Purpose: The purpose of the grommet is to ensure ventilation of the middle ear, i.e. to let air flow from outside into the middle ear. Normally this ventilation would be performed via the Eustachian tube that runs from the middle ear to the back of the nose. However, in a diseased ear the function of this tube can become poor. If this situation does not resolve spontaneously or on medication a grommet may be indicated.
In a sick ear pus can also flow out through the grommet although this is not its primary function. Pus is an indicator of infection and should be treated. If this is the case, please contact your doctor immediately.
Operation: For children the procedure is performed under general anesthesia. In adults it can be performed under local anesthesia in the rooms. Usually there is immediate relief post-operatively after insertion of the grommet(s). Slight pain or discomfort may occur and can be treated with painkillers. Your doctor may prescribe ear drops which can flow through the grommet into the middle ear. During the first few days after the operation bloodstained pus might flow from the ear – if this persists and your doctor did not prescribe ear drops, please inform him of this discharge.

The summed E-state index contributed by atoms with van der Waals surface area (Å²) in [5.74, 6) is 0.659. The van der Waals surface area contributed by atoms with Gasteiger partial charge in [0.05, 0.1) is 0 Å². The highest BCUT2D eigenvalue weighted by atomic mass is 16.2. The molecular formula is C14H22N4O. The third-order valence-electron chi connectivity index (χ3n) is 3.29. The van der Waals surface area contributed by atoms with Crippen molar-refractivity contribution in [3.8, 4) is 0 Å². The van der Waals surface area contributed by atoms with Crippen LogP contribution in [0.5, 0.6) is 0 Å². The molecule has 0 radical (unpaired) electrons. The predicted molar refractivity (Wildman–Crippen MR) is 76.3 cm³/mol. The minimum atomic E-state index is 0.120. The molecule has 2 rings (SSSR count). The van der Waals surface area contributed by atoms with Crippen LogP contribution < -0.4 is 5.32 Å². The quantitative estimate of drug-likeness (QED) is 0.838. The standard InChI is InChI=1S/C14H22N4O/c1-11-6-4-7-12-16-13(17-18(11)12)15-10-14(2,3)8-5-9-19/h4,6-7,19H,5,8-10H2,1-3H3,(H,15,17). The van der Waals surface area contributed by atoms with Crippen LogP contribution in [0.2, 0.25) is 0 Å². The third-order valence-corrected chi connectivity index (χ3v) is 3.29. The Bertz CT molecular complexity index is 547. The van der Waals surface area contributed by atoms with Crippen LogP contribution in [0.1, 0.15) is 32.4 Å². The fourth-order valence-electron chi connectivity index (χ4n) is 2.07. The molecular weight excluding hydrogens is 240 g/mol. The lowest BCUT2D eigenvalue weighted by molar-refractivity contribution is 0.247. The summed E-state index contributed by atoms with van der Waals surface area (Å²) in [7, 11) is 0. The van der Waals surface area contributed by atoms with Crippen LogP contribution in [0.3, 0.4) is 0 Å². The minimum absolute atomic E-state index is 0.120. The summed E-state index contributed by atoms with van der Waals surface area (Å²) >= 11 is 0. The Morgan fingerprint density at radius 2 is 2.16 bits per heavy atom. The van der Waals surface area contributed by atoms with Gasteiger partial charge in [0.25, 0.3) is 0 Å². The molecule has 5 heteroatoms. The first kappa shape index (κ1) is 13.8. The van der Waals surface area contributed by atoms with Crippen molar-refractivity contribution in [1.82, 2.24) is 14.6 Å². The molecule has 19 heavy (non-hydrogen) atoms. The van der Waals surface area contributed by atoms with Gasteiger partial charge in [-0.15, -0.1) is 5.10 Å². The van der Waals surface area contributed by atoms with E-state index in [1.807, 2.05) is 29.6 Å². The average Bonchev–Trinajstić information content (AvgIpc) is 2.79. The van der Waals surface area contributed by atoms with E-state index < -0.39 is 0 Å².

Follow-up: Please visit your doctor 10-14 days after the procedure to confirm that everything is in order. Should there be any problems before that time, e.g. a discharge that persists in spite of treatment, you should contact your doctor earlier.
Important: The ear should be dry and without pus if the grommet is functioning and the ear healthy.
Long Term: A grommet will stay in the ear for anything from 3 months up to five years, depending on the type of grommet and the individual response of the patient. The normal period is about 10-12 months.
It will fall out spontaneously after this time. If a grommet does not fall out of the ear the patient is followed up for some time before the surgeon might consider removing the grommet.
Should ear symptoms (deafness, blocked feeling, earache, pulling of the ears, or a discharge) occur, please consult your Doctor. Showering, bathing, washing of hair and swimming normally do not cause any problems as very little water reaches the eardrum and if so is not under pressure. Diving or swimming deep under the water should be discouraged as this might force water through the grommet into the middle ear. These patients should wear earplugs when swimming.